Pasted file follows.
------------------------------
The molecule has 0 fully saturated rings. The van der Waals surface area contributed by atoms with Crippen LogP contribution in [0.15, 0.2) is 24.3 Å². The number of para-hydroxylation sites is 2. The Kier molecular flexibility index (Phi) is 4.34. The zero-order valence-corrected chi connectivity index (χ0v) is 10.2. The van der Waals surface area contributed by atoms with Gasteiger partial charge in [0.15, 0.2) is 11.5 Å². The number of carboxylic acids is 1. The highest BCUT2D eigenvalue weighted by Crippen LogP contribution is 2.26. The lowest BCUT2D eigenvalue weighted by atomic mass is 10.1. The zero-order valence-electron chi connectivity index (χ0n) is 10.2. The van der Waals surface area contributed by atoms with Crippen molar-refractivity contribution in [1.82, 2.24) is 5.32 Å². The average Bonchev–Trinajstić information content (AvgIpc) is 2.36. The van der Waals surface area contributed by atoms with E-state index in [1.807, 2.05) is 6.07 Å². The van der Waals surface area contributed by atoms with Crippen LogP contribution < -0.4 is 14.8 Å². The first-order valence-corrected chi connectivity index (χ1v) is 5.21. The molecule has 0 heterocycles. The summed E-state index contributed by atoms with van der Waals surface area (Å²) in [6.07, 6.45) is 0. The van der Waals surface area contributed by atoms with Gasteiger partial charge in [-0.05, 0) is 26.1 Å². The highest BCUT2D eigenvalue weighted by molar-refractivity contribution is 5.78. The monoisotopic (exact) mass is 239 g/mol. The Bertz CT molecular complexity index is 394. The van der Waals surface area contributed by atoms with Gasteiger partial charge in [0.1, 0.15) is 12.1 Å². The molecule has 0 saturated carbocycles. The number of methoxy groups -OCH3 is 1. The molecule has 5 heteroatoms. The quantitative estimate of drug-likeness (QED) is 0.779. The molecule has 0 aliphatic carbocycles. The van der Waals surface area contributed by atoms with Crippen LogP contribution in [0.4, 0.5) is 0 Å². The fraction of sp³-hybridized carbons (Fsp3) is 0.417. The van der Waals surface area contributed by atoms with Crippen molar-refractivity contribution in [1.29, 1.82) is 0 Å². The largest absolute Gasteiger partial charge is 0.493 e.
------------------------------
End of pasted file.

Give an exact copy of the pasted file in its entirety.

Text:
The molecule has 0 fully saturated rings. The van der Waals surface area contributed by atoms with Crippen LogP contribution in [0.15, 0.2) is 24.3 Å². The number of para-hydroxylation sites is 2. The Kier molecular flexibility index (Phi) is 4.34. The zero-order valence-corrected chi connectivity index (χ0v) is 10.2. The van der Waals surface area contributed by atoms with Gasteiger partial charge in [0.15, 0.2) is 11.5 Å². The number of carboxylic acids is 1. The highest BCUT2D eigenvalue weighted by Crippen LogP contribution is 2.26. The lowest BCUT2D eigenvalue weighted by atomic mass is 10.1. The zero-order valence-electron chi connectivity index (χ0n) is 10.2. The van der Waals surface area contributed by atoms with Crippen molar-refractivity contribution in [1.82, 2.24) is 5.32 Å². The average Bonchev–Trinajstić information content (AvgIpc) is 2.36. The van der Waals surface area contributed by atoms with E-state index in [1.807, 2.05) is 6.07 Å². The van der Waals surface area contributed by atoms with Crippen LogP contribution < -0.4 is 14.8 Å². The first-order valence-corrected chi connectivity index (χ1v) is 5.21. The molecule has 0 heterocycles. The summed E-state index contributed by atoms with van der Waals surface area (Å²) in [6.07, 6.45) is 0. The van der Waals surface area contributed by atoms with Gasteiger partial charge in [-0.05, 0) is 26.1 Å². The highest BCUT2D eigenvalue weighted by molar-refractivity contribution is 5.78. The monoisotopic (exact) mass is 239 g/mol. The Bertz CT molecular complexity index is 394. The van der Waals surface area contributed by atoms with Gasteiger partial charge in [0.1, 0.15) is 12.1 Å². The molecule has 0 saturated carbocycles. The number of methoxy groups -OCH3 is 1. The molecule has 5 heteroatoms. The quantitative estimate of drug-likeness (QED) is 0.779. The molecule has 0 aliphatic carbocycles. The van der Waals surface area contributed by atoms with Crippen LogP contribution in [0.4, 0.5) is 0 Å². The fraction of sp³-hybridized carbons (Fsp3) is 0.417. The van der Waals surface area contributed by atoms with Crippen molar-refractivity contribution in [1.29, 1.82) is 0 Å². The largest absolute Gasteiger partial charge is 0.493 e.